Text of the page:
Category Archives: What not to say to a widow

They said what ??

Welcome back to my next post of 2017, see I kinda promised to keep it going and here we are.

If you missed my post from the other week, you can click on it here.

But, now onto this weeks thoughts…

Firstly, if it wasn’t hard enough losing my husband at 30, worse still, was that I apparently did not receive my copy of the ‘how to grieve and move on after loss, in order to not offend or disturb anyone else’s life‘ handbook.

I mean really, that could have saved so many other people their sleepless nights, worrying about what I was doing, right?

Apparently how I dealt with Nick’s passing, had such an impact on how others treated me and definitely what they thought of me. I’ve written numerous times about how I felt I didn’t grieve properly, based on societies expectations.

I didn’t have a breakdown, I didn’t cry for days on end, I didn’t wear black, I returned to work fairly quickly and worse still I remarried. Oh the horror!

And because of all these things and many more, you can catch up on some of what i’ve already written by clicking here and  here for my funeral posts, I found myself constantly being watched for when they all assumed, the final straw would break me and it would make everyone else feel better to finally see the young widow inconsolable.

That was all in the early days post Nick’s passing but truth be told, I still faced judgement over my life decisions long past it.

When my now husband and I started dating, I constantly heard that it was ‘too soon’, ‘it wasn’t appropriate yet’, and ‘that I should wait a while before I told anyone’.

But what is the rule on how long before exploring a new relationship, because again, I didn’t get the handbook???

I have no idea why it impacted anyone else, I was still mourning the loss of my husband, I felt ‘relationship guilt’ for seeing someone else, who by the way, was very respectful of my situation, and I was also beginning to find my new normal and that was all ok with me.

Luckily for me, my own family and even Nick’s were very supportive, and this made things a lot smoother.

But once ‘friends’ found out, they suddenly distanced themselves from me. Apparently, ‘they couldn’t see me with anyone else’, ‘it didn’t feel right to them‘, ‘they were sure, Nick wouldn’t be happy’, and ‘they would never do what I was doing.’ All of these things were nonsense and those that knew Nick, knew he wanted me to be happy.

And my favourite comment, ‘Nick would be turning in his grave if he knew’, what a crappy thing to say to a widow!! And what does it even mean?!? I’ve also heard, ‘he’d be doing cartwheels’, let me assure you, he wasn’t that agile. I’d like to think he’d be giving himself a high 5 instead, over how great it’s all worked out.

All of these comments and judgement were never helpful, it just made me question my friendships and what I was doing, even though I knew it wasn’t wrong. And yes, these things were said to my face, not behind closed doors.

Hard to imagine, right?

And because of this, most of those friends never took the time to get to know my now husband, choosing instead to just fade from our lives with their own small minded opinions about us, including that I must have never loved Nick because I have now replaced him?!?

Oh yeah, that must be why I still have his photos up and write this blog talking about him.

I’ve had widows write me to say they found their next love within months of their partner’s passing, and another widow who writes me often, who suggests within 12 months most of his widowed friends had new partners but then I know another widow who has hidden her boyfriend for years to please her strict family.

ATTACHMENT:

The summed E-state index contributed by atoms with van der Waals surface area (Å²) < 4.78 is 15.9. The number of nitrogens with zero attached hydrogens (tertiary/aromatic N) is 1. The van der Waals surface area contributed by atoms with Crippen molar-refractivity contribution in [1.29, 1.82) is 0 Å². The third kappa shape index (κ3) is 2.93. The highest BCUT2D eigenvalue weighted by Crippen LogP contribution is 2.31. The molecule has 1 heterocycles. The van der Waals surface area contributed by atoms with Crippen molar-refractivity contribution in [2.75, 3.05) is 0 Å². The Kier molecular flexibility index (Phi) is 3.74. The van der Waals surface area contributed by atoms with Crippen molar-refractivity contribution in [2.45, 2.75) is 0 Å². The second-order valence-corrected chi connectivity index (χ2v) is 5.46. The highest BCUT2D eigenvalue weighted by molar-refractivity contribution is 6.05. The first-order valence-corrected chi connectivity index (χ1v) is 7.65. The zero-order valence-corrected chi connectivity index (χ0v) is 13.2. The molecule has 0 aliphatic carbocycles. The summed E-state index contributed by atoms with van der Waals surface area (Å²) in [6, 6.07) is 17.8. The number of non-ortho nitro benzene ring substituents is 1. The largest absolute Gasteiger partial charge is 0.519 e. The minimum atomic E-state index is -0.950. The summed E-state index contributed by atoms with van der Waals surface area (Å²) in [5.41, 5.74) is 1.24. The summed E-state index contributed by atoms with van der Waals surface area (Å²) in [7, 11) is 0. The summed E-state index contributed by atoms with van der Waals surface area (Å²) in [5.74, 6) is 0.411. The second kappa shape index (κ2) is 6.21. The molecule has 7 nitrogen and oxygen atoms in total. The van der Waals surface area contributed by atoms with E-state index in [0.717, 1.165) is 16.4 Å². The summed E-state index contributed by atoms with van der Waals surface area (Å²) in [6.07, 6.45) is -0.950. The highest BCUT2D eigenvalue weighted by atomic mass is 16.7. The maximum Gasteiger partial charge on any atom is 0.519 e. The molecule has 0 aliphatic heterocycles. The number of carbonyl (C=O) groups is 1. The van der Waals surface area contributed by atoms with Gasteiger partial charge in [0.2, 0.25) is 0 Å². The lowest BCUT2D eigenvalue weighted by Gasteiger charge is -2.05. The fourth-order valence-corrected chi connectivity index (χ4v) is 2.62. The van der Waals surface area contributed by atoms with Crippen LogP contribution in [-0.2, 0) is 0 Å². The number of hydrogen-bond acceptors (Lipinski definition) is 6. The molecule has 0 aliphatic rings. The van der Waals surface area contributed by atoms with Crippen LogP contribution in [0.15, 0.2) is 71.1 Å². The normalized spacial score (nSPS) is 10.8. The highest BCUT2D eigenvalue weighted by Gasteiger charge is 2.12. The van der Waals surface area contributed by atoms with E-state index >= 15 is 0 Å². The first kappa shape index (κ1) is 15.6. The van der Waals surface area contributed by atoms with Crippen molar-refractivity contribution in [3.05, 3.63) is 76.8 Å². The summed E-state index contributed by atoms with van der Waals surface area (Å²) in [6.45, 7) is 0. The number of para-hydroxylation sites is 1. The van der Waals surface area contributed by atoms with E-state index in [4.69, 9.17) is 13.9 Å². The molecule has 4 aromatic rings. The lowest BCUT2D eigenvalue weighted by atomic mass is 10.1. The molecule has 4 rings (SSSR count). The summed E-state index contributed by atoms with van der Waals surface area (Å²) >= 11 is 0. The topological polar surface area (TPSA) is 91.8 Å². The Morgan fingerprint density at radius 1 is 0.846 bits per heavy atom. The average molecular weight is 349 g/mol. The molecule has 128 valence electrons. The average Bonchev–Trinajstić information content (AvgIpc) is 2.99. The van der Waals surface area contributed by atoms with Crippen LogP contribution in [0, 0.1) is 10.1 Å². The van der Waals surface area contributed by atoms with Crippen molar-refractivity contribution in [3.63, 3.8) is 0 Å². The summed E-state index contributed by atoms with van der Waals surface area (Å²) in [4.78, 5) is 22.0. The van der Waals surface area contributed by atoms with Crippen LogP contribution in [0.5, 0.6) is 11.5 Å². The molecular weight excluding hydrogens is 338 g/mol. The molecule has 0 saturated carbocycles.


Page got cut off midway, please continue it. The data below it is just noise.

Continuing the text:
What people need to understand is there is no time limit and for the most part, the widow is probably already questioning themselves enough, without the added interference of those around them.

Isn’t it wonderful that people who have gone through such a loss, can have a second chance at love again. Isn’t that worth being supportive. You may not understand the situation, but while you sit on the couch next to your partner watching The Real Housewives of wherever, maybe spare a thought for the friend of yours, widowed or even just single, sitting home wondering if they’ll be alone forever.

But ultimately, I choose to forgive the stupid comments and move forward with my life at my own pace, like Mother Teresa said, ‘if we really want to love, we must learn how to forgive’.

You don’t need to be a widow or have a friend go through this type of loss, the message is simple, keep your judgement to yourself. Most of what you say, will get back to whoever you’re talking about, and it will be hurtful. And like the old saying goes, ‘if you don’t have anything nice to say….’ well, you get the point.

Thanks for reading along and allowing me to brain dump my thoughts into something legible again.

And I’d love to hear your thoughts on this, so write me and let me know.

Til next time, Michela xx

 

What Not To Say To A Widow – part 2

Hi again, thank you to everyone who wrote me following last weeks post, it seems to have hit a cord, so here’s the follow up, What Not To Say To A Widow – part 2.

So many widows wrote me with similar comments they received, and I was asked to include a bit more about what you might want to say instead to someone grieving.

I do want to add, i’m no expert in the matter, i’m just going on what I appreciated at the time of my loss.

I also want to acknowledge that I completely understand how awkward it is to hear of someone ‘young’ passing and not knowing what to say.

So please don’t be hard on yourself!

It is out of the natural order of death, to hear of a fit and healthy 32 year old, (as was my situation), dying and leaving behind a young daughter and wife.

We understand dying happens, we expect the elderly or our grandparents to pass away before us. We say, ‘wow, what great innings!’, ‘what a wonderful life they had’, i’d love to get to that age one day’ or ‘at least, they got to see their children and grandchildren grow up’.

We expect our parents will pass away, once we’re adults ourselves and whilst it will always be a sad occasion, it’s not beyond understanding.

They get older, just like we do.

But when a young person dies, who may be similar aged, it makes us question our own mortality.